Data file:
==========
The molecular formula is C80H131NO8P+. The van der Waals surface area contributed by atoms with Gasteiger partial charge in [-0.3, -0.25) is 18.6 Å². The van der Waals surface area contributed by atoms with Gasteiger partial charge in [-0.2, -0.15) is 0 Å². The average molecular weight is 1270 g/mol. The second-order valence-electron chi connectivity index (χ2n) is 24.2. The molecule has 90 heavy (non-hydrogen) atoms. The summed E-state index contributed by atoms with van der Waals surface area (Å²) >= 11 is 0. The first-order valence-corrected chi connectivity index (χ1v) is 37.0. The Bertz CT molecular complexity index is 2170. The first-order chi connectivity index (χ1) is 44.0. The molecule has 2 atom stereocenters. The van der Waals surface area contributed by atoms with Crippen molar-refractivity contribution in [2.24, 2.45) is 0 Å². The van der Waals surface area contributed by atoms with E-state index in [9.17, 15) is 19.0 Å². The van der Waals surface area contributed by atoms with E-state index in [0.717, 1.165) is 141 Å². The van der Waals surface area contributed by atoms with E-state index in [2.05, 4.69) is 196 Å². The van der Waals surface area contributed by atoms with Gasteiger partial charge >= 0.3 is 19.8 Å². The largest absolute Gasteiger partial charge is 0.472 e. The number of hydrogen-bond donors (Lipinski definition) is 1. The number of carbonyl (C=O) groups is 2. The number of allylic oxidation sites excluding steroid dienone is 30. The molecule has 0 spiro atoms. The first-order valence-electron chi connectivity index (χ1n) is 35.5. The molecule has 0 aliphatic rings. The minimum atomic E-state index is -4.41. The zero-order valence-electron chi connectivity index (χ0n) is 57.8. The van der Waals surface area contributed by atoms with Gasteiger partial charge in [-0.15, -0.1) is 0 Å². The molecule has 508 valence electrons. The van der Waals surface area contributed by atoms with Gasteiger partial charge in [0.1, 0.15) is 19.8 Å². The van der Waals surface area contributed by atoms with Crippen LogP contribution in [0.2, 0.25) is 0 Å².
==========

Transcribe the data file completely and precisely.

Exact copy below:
The molecular formula is C80H131NO8P+. The van der Waals surface area contributed by atoms with Gasteiger partial charge in [-0.3, -0.25) is 18.6 Å². The van der Waals surface area contributed by atoms with Gasteiger partial charge in [-0.2, -0.15) is 0 Å². The average molecular weight is 1270 g/mol. The second-order valence-electron chi connectivity index (χ2n) is 24.2. The molecule has 90 heavy (non-hydrogen) atoms. The summed E-state index contributed by atoms with van der Waals surface area (Å²) >= 11 is 0. The first-order valence-corrected chi connectivity index (χ1v) is 37.0. The Bertz CT molecular complexity index is 2170. The first-order chi connectivity index (χ1) is 44.0. The molecule has 2 atom stereocenters. The van der Waals surface area contributed by atoms with Crippen molar-refractivity contribution in [2.24, 2.45) is 0 Å². The van der Waals surface area contributed by atoms with E-state index in [9.17, 15) is 19.0 Å². The van der Waals surface area contributed by atoms with E-state index in [0.717, 1.165) is 141 Å². The van der Waals surface area contributed by atoms with E-state index in [2.05, 4.69) is 196 Å². The van der Waals surface area contributed by atoms with Gasteiger partial charge >= 0.3 is 19.8 Å². The largest absolute Gasteiger partial charge is 0.472 e. The number of hydrogen-bond donors (Lipinski definition) is 1. The number of carbonyl (C=O) groups is 2. The number of allylic oxidation sites excluding steroid dienone is 30. The molecule has 0 spiro atoms. The first-order valence-electron chi connectivity index (χ1n) is 35.5. The molecule has 0 aliphatic rings. The minimum atomic E-state index is -4.41. The zero-order valence-electron chi connectivity index (χ0n) is 57.8. The van der Waals surface area contributed by atoms with Gasteiger partial charge in [-0.15, -0.1) is 0 Å². The molecule has 508 valence electrons. The van der Waals surface area contributed by atoms with Gasteiger partial charge in [0.1, 0.15) is 19.8 Å². The van der Waals surface area contributed by atoms with Crippen LogP contribution in [0.2, 0.25) is 0 Å².